President-elect Donald Trump’s career as a businessman with ventures and investments around the world will present an unprecedented number of presidential conflicts of interest when he moves into the Oval Office. As the employer of some 34,000 people, Trump is hardly a disinterested party when it comes to dictating national labor and employment policy. His appointments to the federal courts, the National Labor Relations Board, and the Department of Labor, as well as his consideration of worker-related legislation and his ability to use executive action to resolve labor disputes are rife with potential conflicts, ethics experts say.
One glaring conflict—his refusal to bargain with unionized workers at his Trump International Hotel in Las Vegas—could take center stage once Trump becomes president in January.
Five days a week, Maria Mendoza cleans the bathrooms, kitchens, and living areas of Trump’s Las Vegas hotel. She cleans as many as 13 rooms a day, sometimes spread across five different floors. After each day of work—which she’s done for six years—the joints in her fingers hurt, and her shoulder aches from lugging the 30 pounds of dirty linens at a time. She earns $14.71 an hour, and while the hotel offers health insurance, it’s too expensive for Mendoza to afford.
That’s not the industry norm. Workers at other hotels on the strip often make $3 more an hour, enjoy free health care, and have access to a pension plan. That’s because Las Vegas is a union town—95 percent of the hotels and casinos on the strip are unionized. The Culinary Workers Union Local 226 represents 57,000 casino and hotel workers in the city, the majority of whom are Latino and women.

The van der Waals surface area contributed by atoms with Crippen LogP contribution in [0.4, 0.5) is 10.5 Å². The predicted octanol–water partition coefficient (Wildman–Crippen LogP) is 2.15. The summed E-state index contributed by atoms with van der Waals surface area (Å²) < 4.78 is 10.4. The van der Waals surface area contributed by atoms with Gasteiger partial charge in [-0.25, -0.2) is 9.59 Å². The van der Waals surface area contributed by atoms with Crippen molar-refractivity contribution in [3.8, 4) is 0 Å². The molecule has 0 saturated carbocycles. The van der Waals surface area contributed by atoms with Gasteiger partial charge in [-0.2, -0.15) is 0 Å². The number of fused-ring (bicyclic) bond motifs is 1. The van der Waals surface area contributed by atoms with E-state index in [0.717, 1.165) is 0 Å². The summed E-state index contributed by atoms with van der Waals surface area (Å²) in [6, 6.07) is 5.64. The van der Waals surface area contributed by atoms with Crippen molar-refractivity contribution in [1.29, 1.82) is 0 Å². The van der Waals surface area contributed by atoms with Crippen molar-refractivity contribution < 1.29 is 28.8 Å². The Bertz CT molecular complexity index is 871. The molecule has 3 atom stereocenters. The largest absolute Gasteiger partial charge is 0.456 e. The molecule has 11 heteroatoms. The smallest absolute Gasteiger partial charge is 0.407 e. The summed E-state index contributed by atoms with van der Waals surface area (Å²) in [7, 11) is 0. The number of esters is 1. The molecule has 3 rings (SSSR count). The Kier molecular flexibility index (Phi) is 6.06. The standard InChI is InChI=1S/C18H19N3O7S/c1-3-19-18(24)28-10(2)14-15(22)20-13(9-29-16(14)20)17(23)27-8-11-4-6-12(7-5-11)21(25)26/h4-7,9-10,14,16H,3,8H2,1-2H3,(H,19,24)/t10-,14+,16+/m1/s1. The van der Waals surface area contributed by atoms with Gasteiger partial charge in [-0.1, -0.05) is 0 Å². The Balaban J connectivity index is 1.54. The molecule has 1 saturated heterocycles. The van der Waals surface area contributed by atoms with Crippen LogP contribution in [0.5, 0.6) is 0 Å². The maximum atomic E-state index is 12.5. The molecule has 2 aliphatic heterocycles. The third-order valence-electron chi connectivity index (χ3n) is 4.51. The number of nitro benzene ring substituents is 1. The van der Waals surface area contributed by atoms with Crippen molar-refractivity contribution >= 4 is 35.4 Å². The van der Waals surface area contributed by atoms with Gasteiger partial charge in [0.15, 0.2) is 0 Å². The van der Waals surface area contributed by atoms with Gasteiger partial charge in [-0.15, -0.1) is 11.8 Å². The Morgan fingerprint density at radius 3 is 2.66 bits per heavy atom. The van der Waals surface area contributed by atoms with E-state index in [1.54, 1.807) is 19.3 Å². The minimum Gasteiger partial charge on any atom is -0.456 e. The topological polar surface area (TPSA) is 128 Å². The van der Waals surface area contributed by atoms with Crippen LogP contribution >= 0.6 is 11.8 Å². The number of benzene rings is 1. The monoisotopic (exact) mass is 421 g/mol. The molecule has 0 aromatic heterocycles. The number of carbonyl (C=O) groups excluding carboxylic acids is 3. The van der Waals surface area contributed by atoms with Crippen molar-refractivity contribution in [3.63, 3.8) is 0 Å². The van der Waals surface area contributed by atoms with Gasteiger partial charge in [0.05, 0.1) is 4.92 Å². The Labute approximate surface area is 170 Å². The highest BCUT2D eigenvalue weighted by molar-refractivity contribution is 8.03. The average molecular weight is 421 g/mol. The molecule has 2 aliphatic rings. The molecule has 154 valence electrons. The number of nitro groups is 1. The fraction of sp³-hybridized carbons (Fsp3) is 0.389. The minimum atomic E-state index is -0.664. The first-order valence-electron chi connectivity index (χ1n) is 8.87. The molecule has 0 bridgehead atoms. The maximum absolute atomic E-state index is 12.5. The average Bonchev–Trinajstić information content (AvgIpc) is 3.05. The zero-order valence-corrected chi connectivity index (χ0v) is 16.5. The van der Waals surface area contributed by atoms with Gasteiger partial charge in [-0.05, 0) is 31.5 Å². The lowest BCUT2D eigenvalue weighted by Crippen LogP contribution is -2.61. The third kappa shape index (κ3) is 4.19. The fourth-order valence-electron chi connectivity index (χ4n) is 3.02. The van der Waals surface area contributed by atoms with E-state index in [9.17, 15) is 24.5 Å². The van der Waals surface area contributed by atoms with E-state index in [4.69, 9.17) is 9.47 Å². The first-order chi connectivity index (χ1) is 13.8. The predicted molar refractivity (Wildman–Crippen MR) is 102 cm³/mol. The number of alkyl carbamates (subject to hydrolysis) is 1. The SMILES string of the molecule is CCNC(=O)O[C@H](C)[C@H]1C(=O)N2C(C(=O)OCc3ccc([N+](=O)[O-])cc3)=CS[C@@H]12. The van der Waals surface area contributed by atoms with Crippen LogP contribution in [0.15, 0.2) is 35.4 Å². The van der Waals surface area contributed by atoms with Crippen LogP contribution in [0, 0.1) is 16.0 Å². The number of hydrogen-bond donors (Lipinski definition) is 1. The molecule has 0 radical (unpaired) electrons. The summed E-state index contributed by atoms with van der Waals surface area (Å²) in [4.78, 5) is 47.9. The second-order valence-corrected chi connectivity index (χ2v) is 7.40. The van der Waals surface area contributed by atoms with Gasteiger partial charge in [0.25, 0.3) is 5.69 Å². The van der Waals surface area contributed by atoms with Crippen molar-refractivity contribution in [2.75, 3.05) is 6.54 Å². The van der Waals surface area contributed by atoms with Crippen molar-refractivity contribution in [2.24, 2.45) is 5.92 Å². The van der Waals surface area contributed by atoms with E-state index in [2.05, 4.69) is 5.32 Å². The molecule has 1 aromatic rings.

About two years ago, the Culinary Union began an organizing drive at the 64-story hotel that Trump manages and co-owns with close friend and casino tycoon Phillip Ruffin. The owners, doing business as Trump Ruffin International LLC, were not happy. AsThe Huffington Post reported, they promptly hired an anti-union consulting firm, paying it more than $500,000 over the course of six months. Nevertheless, the bosses’ attempts to dissuade their employees failed. In December of last year, hotel workers—including Mendoza—narrowly voted, 238-209, in favor of unionization.
Trump and Ruffin then contested the election with the National Labor Relations Board, filing 15 separate complaints alleging that the union had threatened voters, and refusing to come to the bargaining table. The NLRB dismissed each complaint, and in March certified the union as bargaining agents for the hotel workers. Yet Trump still did not recognize the union. Just five days before the election, the NLRB ruled that Trump and Ruffin were violating federal labor law by refusing to bargain with the union. The two owners promptly filed an appeal to the U.S. Court of Appeals for the District of Columbia, hoping that the federal court would overturn the NLRB’s ruling.
Even though Trump is now the president-elect, Mendoza says things haven’t changed. “I still see him as my boss,” she told the Prospect through a Spanish-speaking interpreter. “I feel that even though he is [president-elect], he still needs to listen to his workers and sit down and negotiate a contract. And we’re still going to keep fighting for what we deserve.”
The union has been organizing a national boycott of Trump’s businesses since September as a way to pressure him to come to the bargaining table, and organizers say that they will continue to hold protests—like the one that featured a wall of taco trucks around the Las Vegas hotel—outside his properties.